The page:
Japanese Arts & Crafts (Part 3 and last)

This is the last part of Japanese Arts & Crafts

Byobu are Japanese folding screens that were historically used to partition rooms for privacy. They are typically adorned with shodo or landscape paintings.
Gyotaku is the Japanese art of fish printing that evolved as a way for fishermen to record their impressive catches.
Samurai Masks, known as Mempo, are a type of battle armor designed to protect the face and strike fear into the heart of an opponent. They were designed by special craftsmen to reflect the personality and preferences of each Samurai.
Japan has one of the world’s biggest and oldest film industries with a history of over 100 years. The country currently produces more than 400 films a year. In most years, Japanese films do slightly better at the box office in Japan than foreign films. Countless Japanese films have received international awards and recognition with several considered amongst the top films of all time.
Kimonos don’t have pockets. This historically posed a problem, particularly for men who tended to travel light. A solution evolved in the Edo-era whereby men hung decorative containers known as netsuke from the obi of their kimono. These containers, known as netsuke, were typically hand crafted sculptures that depicted historical scenes, myths, lucky symbols, women and other themes that Edo-era men found interesting. Many are comical with a double or hidden meaning.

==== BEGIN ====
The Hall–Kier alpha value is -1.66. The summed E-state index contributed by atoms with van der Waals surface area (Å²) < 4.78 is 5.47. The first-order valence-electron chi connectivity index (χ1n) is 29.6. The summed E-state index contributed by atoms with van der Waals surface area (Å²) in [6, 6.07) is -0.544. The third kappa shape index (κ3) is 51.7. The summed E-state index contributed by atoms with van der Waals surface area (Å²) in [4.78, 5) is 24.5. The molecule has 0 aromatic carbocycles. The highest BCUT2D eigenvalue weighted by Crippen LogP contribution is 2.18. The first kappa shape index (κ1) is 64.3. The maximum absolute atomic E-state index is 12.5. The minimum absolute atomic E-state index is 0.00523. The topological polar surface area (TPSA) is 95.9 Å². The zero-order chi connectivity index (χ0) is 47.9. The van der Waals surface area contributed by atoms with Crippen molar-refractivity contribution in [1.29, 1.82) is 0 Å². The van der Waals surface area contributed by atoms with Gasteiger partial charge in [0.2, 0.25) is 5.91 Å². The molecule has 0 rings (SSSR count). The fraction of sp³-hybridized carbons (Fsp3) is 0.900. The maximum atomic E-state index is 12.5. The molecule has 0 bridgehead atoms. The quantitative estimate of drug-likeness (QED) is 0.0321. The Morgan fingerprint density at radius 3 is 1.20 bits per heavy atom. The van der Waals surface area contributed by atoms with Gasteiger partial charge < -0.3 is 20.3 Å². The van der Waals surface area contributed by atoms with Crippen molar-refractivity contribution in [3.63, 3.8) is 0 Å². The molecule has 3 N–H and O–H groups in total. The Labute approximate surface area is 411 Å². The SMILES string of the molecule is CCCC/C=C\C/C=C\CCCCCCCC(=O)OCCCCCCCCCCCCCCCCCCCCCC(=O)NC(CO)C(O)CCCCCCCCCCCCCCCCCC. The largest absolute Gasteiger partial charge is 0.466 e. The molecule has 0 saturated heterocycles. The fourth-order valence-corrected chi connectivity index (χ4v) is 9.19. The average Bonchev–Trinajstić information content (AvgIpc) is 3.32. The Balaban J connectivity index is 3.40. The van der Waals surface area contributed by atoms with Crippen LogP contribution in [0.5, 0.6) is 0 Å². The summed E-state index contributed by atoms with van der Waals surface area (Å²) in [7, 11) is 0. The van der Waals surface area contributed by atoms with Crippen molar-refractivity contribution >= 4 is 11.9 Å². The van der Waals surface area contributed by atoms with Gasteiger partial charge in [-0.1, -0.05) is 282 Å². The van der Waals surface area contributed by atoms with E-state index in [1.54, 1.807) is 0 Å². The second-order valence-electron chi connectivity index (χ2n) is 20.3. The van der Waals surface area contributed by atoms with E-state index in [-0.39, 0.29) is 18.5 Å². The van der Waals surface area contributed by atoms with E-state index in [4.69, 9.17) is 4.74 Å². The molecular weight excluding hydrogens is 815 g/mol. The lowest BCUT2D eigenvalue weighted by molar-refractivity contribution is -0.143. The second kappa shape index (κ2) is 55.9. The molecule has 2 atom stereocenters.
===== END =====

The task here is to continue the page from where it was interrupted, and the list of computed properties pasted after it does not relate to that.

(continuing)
Creative professions are extremely popular amongst young generations of Japanese students. Art programs at colleges and universities are thriving. Creative professions are extremely competitive in Japan but many graduates manage to find a niche and pursue a productive career as an artist. Any art that doesn’t follow an established tradition tends to be heaped together and categorized as contemporary art. This is an extremely broad category of art that’s ever expanding.
Washi Eggs are a somewhat rare craft in Japan that are produced by removing the contents of an egg and covering it in washi paper.
Rice paddy art is a picture made completely of different varieties of rice plant. It’s a relatively new tradition that began in the 1990s in Inakadate, a small northern town that was looking for a way to boost the local economy. The town of 8000 residents involves more than 1000 people in the rice art planting. Each year the art attracts more than 200,000 tourists. The success of the program has led to rice art in other northern communities.
Source: Japan Talk
Photos: Mask by S1L3N0Z / Street art by Bong Grit

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